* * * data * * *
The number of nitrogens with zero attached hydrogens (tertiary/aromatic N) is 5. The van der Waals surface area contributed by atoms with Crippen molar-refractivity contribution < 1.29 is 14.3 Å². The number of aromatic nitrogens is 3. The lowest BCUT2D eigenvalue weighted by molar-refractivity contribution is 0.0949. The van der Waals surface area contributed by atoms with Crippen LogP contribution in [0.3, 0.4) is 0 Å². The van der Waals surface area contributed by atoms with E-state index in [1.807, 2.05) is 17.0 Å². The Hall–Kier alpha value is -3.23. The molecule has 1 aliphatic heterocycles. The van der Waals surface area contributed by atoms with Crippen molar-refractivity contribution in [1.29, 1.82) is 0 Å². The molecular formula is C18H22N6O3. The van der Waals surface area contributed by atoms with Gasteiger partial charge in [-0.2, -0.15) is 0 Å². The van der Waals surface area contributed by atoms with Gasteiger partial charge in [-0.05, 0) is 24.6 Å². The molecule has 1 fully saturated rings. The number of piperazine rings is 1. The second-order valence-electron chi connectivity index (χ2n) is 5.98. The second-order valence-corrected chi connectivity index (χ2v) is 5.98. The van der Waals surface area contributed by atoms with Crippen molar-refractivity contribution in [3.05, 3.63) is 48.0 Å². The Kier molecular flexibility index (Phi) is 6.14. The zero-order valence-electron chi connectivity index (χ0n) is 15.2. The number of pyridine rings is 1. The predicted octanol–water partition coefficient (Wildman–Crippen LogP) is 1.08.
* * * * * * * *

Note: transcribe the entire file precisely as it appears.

The number of nitrogens with zero attached hydrogens (tertiary/aromatic N) is 5. The van der Waals surface area contributed by atoms with Crippen molar-refractivity contribution < 1.29 is 14.3 Å². The number of aromatic nitrogens is 3. The lowest BCUT2D eigenvalue weighted by molar-refractivity contribution is 0.0949. The van der Waals surface area contributed by atoms with Crippen LogP contribution in [0.3, 0.4) is 0 Å². The van der Waals surface area contributed by atoms with E-state index in [1.807, 2.05) is 17.0 Å². The Hall–Kier alpha value is -3.23. The molecule has 1 aliphatic heterocycles. The van der Waals surface area contributed by atoms with Crippen molar-refractivity contribution in [1.29, 1.82) is 0 Å². The molecular formula is C18H22N6O3. The van der Waals surface area contributed by atoms with Gasteiger partial charge in [-0.2, -0.15) is 0 Å². The van der Waals surface area contributed by atoms with Gasteiger partial charge in [-0.05, 0) is 24.6 Å². The molecule has 1 fully saturated rings. The number of piperazine rings is 1. The second-order valence-electron chi connectivity index (χ2n) is 5.98. The second-order valence-corrected chi connectivity index (χ2v) is 5.98. The van der Waals surface area contributed by atoms with Crippen molar-refractivity contribution in [3.05, 3.63) is 48.0 Å². The Kier molecular flexibility index (Phi) is 6.14. The zero-order valence-electron chi connectivity index (χ0n) is 15.2. The number of pyridine rings is 1. The predicted octanol–water partition coefficient (Wildman–Crippen LogP) is 1.08.